In the U.S. News & World Report High School Rankings released today, JeffCo had seven of the top 45 high schools in the state. Denver had five, Poudre had four, St. Vrain Valley had three Boulder Valley had two, Cherry Creek had two, Lewis-Palmer had two, and Littleton had two. 18 other districts had one. DougCo had none.
Even Telluride, with less than 1,000 students in the whole district, had their only high school ranked 12th. DougCo was unable to get even one of their 13 high schools in the top 45.
So it is highly unlikely that WNW+M²’s actions will result in higher scores for JeffCo either. And their actions show that they know this!
So what can they do?
There is an old business trick. If you can’t show genuine improvement, then make the previous performance look worse than it was. That way when you maintain (or even lower) your actual performance, you can make it look like you improved.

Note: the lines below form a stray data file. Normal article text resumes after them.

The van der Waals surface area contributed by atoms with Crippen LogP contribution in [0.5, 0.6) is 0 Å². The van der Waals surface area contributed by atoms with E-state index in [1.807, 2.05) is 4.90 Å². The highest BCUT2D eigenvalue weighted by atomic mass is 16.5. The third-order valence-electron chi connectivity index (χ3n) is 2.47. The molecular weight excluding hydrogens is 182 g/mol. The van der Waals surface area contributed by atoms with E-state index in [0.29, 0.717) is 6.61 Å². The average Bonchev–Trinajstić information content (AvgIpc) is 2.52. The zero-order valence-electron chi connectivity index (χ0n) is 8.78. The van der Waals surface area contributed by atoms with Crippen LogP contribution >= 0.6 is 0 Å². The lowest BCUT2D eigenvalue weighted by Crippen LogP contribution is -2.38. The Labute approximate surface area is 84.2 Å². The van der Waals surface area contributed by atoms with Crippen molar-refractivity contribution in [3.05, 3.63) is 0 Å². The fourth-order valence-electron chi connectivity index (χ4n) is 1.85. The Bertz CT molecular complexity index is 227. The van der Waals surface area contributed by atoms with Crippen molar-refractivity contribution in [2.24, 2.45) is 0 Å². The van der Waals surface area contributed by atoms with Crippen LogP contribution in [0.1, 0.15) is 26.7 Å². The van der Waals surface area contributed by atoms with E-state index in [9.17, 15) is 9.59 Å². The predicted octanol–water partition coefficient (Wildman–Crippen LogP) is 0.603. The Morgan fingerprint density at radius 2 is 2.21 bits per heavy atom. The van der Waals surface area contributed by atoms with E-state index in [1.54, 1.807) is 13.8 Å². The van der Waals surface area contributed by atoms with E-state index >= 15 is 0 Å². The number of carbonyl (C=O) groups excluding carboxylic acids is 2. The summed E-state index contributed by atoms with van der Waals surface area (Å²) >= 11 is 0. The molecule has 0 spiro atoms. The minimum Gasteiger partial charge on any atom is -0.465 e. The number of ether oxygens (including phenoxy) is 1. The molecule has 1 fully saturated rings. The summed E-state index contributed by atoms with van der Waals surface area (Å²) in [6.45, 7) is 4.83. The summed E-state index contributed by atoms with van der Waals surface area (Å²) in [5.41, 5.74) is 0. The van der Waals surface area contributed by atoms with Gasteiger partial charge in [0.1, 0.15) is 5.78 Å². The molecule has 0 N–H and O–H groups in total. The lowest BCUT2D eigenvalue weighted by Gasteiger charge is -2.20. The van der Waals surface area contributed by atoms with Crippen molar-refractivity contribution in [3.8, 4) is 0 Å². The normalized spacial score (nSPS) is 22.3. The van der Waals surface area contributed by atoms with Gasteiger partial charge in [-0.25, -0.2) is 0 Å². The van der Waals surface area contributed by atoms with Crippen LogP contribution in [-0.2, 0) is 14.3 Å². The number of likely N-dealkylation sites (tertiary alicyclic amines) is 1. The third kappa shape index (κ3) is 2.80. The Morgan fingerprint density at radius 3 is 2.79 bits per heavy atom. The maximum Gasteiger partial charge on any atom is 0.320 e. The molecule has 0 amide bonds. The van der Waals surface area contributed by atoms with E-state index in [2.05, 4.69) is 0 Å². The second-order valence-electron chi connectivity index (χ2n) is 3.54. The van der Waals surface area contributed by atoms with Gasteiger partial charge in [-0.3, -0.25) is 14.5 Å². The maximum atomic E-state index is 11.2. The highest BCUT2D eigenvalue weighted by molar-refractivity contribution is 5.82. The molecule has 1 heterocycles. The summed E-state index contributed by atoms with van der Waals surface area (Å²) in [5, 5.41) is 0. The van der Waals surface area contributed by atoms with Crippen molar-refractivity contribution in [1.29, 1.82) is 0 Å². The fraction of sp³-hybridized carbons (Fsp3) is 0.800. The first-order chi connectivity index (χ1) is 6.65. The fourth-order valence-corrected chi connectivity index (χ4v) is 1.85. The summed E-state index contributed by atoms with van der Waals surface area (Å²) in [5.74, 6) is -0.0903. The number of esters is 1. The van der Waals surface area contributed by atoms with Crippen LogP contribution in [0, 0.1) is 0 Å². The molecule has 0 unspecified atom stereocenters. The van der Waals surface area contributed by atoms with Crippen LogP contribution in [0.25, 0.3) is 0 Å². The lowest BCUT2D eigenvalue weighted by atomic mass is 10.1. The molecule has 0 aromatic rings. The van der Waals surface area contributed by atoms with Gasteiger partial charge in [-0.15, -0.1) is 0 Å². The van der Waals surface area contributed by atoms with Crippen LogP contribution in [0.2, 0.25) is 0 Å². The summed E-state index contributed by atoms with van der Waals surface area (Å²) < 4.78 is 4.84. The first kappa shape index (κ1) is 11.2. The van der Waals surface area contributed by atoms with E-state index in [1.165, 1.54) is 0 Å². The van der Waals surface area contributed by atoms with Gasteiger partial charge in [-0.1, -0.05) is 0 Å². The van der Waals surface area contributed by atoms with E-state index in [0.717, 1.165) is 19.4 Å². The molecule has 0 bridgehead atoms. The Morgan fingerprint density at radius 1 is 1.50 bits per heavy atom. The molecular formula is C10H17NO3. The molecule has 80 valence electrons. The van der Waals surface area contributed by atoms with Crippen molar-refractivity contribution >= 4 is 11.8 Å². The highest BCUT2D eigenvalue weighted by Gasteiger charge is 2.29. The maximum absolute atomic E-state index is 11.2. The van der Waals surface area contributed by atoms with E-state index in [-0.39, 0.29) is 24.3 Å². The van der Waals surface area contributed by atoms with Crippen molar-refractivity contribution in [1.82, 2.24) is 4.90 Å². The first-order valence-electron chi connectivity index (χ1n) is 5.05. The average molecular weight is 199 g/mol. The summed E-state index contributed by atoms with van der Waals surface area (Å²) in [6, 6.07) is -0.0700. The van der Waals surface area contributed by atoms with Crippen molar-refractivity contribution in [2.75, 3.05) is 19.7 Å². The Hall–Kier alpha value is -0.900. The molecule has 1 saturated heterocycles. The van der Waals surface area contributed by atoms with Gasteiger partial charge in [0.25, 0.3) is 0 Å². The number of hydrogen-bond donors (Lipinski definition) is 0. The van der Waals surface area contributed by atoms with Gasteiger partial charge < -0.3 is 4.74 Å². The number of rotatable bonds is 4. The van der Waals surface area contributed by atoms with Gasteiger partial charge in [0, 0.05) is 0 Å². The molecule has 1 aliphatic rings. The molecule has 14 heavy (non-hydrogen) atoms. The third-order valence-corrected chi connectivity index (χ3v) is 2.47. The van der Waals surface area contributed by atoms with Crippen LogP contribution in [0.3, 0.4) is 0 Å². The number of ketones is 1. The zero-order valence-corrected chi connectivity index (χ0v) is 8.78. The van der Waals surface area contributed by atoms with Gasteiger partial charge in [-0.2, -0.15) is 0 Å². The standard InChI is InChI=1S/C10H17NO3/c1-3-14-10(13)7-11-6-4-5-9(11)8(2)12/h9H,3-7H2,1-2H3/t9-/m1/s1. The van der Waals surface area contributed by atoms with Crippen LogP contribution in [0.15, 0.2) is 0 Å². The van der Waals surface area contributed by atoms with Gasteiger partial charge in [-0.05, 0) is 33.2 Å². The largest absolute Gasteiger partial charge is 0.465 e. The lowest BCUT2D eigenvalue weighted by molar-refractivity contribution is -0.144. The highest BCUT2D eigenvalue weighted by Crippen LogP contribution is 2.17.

Back in the 1980s and 1990s, GE was notorious for doing this. Anytime they had a great year, they would deliberately offset the excess profits by coming up with reasons to increase their reserves. Then when they had poor years, they would release enough reserves to be able to ‘show’ that the company had still performed better than the previous year. They thought of it a being smart.
The shareholders and the SEC thought of it as fraud, and lawsuits were filed, costing them a bunch of money.
Unfortunately for JeffCo students, when WNW+M² do it, the only recourse they will have is remediation in college, try to make it up on their own, or just go on without those skills and knowledge…and have it impact them the rest of their lives.